Shining Evening at the Ballet

Opening Night Gala
San Francisco Ballet
War Memorial Opera House
San Francisco, CA
January 27, 2007

by Paul Parish
copyright 2007, Paul Parish

For the last twenty years, since he took over the company, Helgi Tomasson has always started out the "real" ballet season with a gala opening night, an evening a la Versailles, with a dazzling series of star turns in the opera house following a massive fund-raiser dinner across the street at City Hall, followed by a ball back at City Hall. It serves to put a stopper on the sentimentality of "Nutcracker" season and launch the big ship of serious ballet.

The first year, twenty years ago, we came out of the auditorium and found spectacular dancing going on in the lobby. Khadra Folk Dance ballet were doing tarantellas in one corner, and other Bay Area dancers were making festive moves in another. About half the audience then walked across the street to a ball in City Hall, and the whole evening made a non-verbal argument of an impressive sort, placing San Francisco Ballet amidst a community of dancers that included a large professional and semi-pro presence, embedded in a city where "everybody" loves to dance. This year the ball was omitted, which seemed a depressing economy, the wrong way to end a festive evening — but the social promenade and above all the performances gave reasons for civic pride — the evening was a great success.

Tomasson's galas are not star-turns by visiting artists but rather a display of his own big guns; it's an occasion to show the company's donors and the large fan-base just what these dancers can do, and the range of expression and style they're capable of. All 17 principal dancers appeared, most of the soloists. The company hypes itself as world-class, and this gala made the case that we're no longer a terrific regional company but now ranks as a national-level company — not in the tier of the Kirov or City Ballet, but still world-class. The level of talent is fabulous in this company.

Not everything was great, and the one truly classical entry, the grand pas de deux from “Sleeping Beauty,” looked stiff rather than regal. Vanessa Zahorian was not having a comfortable night, and though her partner, Gonzalo Garcia, did dance with remarkable ease and style, that cannot make up for rigidity in the ballerina. Her lines were fine, but her first promenade was unsteady, and one of the fish dives bounced around quite a bit. It was an unfortunate assignment — Zahorian is an exuberant American dancer, so strong it’s said she has trouble to stop turning; radiance amidst aristocratic restraint does not come naturally to her. Had she gotten to do one of the splashy contemporary numbers, she could probably have stunned us as thoroughly as Davit Karapetyan did in his own choreography for “Last Breath,” an explosive bare-chested solo to music from “Matrix Revolutions.” Three minutes of high-test testosterone. The guy packs a wallop. His classical technique is impeccable, but in contemporary material he’s truly thrilling — he’s sensational in this updated-Babilée mode.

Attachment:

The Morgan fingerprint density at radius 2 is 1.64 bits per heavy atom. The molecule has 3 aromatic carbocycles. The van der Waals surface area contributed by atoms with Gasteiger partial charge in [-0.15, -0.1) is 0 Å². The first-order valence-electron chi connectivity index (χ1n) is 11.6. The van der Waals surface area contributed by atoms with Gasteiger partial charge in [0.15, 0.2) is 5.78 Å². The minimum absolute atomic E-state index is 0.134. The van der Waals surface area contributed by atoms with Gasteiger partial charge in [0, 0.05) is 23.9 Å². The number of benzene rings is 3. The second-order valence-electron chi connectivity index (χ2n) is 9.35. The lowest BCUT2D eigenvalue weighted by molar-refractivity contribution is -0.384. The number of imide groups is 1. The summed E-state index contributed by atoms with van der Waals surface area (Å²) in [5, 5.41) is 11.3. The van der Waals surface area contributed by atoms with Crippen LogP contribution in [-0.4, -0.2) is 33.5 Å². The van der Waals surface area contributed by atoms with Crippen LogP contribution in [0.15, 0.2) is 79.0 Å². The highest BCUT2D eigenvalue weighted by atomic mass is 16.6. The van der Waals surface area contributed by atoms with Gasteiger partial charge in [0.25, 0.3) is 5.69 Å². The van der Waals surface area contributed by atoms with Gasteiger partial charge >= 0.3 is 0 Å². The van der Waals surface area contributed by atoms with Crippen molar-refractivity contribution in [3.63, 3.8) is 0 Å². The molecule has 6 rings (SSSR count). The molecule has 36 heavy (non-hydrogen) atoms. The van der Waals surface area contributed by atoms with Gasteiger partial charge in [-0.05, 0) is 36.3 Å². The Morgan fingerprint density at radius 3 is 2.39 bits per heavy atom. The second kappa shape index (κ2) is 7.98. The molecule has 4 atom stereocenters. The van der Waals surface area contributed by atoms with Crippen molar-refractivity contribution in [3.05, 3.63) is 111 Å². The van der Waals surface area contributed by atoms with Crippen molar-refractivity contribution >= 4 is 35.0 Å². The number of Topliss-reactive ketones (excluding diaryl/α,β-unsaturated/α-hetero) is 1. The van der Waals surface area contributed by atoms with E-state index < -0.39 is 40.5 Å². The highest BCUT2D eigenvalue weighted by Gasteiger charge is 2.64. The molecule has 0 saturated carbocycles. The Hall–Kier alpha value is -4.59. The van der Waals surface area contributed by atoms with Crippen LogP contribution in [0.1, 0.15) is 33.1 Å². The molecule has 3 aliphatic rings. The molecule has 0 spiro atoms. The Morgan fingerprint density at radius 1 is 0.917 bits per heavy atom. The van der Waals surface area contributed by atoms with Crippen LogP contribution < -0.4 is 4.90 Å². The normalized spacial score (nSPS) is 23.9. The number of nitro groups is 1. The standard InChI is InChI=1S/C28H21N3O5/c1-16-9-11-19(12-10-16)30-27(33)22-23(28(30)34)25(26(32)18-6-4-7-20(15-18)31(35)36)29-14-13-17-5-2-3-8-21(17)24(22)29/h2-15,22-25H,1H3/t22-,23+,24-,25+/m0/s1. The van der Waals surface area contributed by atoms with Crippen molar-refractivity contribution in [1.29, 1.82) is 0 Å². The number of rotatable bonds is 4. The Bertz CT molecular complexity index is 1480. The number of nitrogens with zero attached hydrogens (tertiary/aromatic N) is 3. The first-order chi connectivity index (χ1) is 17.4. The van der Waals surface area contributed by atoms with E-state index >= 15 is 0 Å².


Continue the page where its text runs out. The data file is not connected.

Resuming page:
Which was balanced by our new ballerina Molly Smolen’s larger-than-life, overwhelmingly lush femininity in Frederick Ashton’s “Five Brahms waltzes in the manner of Isadora Duncan.” It’s wonderful to have San Francisco’s own Isadora represented in our own opera house with such conviction. One hopes that this ballet will be added to a regular-season program, though it might be a stretch to find anyone else here who could dance it with the sumptuous style of Smolen, who was taught the ballet by Lynn Seymour and comes to us from the Birmingham Royal ballet. She made you feel at moments that you were seeing the diva herself. Ashton “adored” Isadora and would famously imitate her at parties. As for Smolen, the lady is melting, her action is creamy,  she plunges her hands up to the wrist into an urn standing next to the piano, lifts them as if in prayer clenched to the heavens, turns, raises her breastbone, and in the pose of the Nike of Samothrace runs towards us scattering rose petals in her wake. She pulled it off, to bravoes and waves of applause. (The waltzes were beautifully played by Roy Bogas).

Helgi Tomasson choreographs best perhaps in pièces d’occasion. His new pas de deux to Britten’s “Soiree musicales” was a marvel of charming invention, full of surprising moves that happened at high speed at the last possible moment. Kristin Long has never looked more in her element — she is one of Marcia Dale Weary’s brilliantly trained, thrillingly accurate technicians, but her strengths and power sets her free to listen to the music and dance from the unconscious. She’s a gleaming demon on pointe, spooling out long glorious phrases, juicy, shining, and then suddenly arrested, totally still, and happy. Joan Boada has become an elegant partner. There’s no trace of the coarseness that used to bother me. He’s no longer top dog, but rather he’s sleek, cat-like, warm, subtle, and, like Long, an extremely likeable personality, as well as a wizard in allegro.